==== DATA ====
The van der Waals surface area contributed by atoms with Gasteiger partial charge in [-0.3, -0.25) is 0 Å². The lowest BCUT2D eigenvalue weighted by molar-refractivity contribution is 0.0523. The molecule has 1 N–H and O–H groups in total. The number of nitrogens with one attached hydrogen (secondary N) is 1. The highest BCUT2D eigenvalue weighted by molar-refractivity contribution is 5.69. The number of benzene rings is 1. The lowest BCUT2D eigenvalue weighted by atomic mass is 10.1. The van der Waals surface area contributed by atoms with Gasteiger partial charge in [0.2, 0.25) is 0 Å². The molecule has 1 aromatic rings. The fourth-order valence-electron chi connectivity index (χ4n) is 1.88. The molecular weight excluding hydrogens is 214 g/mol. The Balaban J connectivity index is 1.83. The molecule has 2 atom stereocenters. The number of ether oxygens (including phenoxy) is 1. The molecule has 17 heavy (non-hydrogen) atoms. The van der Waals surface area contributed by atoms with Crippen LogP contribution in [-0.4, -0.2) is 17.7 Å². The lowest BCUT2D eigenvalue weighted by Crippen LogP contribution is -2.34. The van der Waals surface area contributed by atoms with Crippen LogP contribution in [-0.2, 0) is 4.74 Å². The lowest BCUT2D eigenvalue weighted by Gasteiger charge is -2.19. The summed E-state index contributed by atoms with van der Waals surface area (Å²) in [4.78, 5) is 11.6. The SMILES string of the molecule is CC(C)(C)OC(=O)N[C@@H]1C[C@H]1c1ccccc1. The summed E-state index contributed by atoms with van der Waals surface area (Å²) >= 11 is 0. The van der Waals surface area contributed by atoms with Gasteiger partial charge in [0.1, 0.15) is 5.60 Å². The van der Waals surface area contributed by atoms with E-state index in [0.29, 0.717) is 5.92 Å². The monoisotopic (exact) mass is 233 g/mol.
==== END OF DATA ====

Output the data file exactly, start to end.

The van der Waals surface area contributed by atoms with Gasteiger partial charge in [-0.3, -0.25) is 0 Å². The lowest BCUT2D eigenvalue weighted by molar-refractivity contribution is 0.0523. The molecule has 1 N–H and O–H groups in total. The number of nitrogens with one attached hydrogen (secondary N) is 1. The highest BCUT2D eigenvalue weighted by molar-refractivity contribution is 5.69. The number of benzene rings is 1. The lowest BCUT2D eigenvalue weighted by atomic mass is 10.1. The van der Waals surface area contributed by atoms with Gasteiger partial charge in [0.2, 0.25) is 0 Å². The molecule has 1 aromatic rings. The fourth-order valence-electron chi connectivity index (χ4n) is 1.88. The molecular weight excluding hydrogens is 214 g/mol. The Balaban J connectivity index is 1.83. The molecule has 2 atom stereocenters. The number of ether oxygens (including phenoxy) is 1. The molecule has 17 heavy (non-hydrogen) atoms. The van der Waals surface area contributed by atoms with Crippen LogP contribution in [-0.4, -0.2) is 17.7 Å². The lowest BCUT2D eigenvalue weighted by Crippen LogP contribution is -2.34. The van der Waals surface area contributed by atoms with Crippen LogP contribution in [-0.2, 0) is 4.74 Å². The lowest BCUT2D eigenvalue weighted by Gasteiger charge is -2.19. The summed E-state index contributed by atoms with van der Waals surface area (Å²) in [4.78, 5) is 11.6. The SMILES string of the molecule is CC(C)(C)OC(=O)N[C@@H]1C[C@H]1c1ccccc1. The summed E-state index contributed by atoms with van der Waals surface area (Å²) >= 11 is 0. The van der Waals surface area contributed by atoms with Gasteiger partial charge in [0.1, 0.15) is 5.60 Å². The van der Waals surface area contributed by atoms with E-state index in [0.29, 0.717) is 5.92 Å². The monoisotopic (exact) mass is 233 g/mol.